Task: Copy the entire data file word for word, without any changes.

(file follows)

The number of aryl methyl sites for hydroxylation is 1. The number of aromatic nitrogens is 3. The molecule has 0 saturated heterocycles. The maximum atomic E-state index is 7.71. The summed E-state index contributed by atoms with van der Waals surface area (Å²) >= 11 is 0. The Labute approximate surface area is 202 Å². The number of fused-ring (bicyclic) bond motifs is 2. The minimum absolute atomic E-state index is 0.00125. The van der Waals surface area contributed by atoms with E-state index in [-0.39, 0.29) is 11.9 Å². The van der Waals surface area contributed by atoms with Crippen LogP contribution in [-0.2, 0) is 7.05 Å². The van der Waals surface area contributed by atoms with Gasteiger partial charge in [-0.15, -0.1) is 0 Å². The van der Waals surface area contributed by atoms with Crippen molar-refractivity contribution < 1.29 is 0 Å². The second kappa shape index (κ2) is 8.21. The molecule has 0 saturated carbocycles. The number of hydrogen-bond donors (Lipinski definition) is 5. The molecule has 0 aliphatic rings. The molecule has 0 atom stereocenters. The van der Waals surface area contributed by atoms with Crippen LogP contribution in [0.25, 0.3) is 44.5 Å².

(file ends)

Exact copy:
The number of aryl methyl sites for hydroxylation is 1. The number of aromatic nitrogens is 3. The molecule has 0 saturated heterocycles. The maximum atomic E-state index is 7.71. The summed E-state index contributed by atoms with van der Waals surface area (Å²) >= 11 is 0. The Labute approximate surface area is 202 Å². The number of fused-ring (bicyclic) bond motifs is 2. The minimum absolute atomic E-state index is 0.00125. The van der Waals surface area contributed by atoms with E-state index in [-0.39, 0.29) is 11.9 Å². The van der Waals surface area contributed by atoms with Crippen LogP contribution in [-0.2, 0) is 7.05 Å². The van der Waals surface area contributed by atoms with Gasteiger partial charge in [-0.15, -0.1) is 0 Å². The van der Waals surface area contributed by atoms with Crippen molar-refractivity contribution < 1.29 is 0 Å². The second kappa shape index (κ2) is 8.21. The molecule has 0 saturated carbocycles. The number of hydrogen-bond donors (Lipinski definition) is 5. The molecule has 0 aliphatic rings. The molecule has 0 atom stereocenters. The van der Waals surface area contributed by atoms with Crippen LogP contribution in [0.25, 0.3) is 44.5 Å².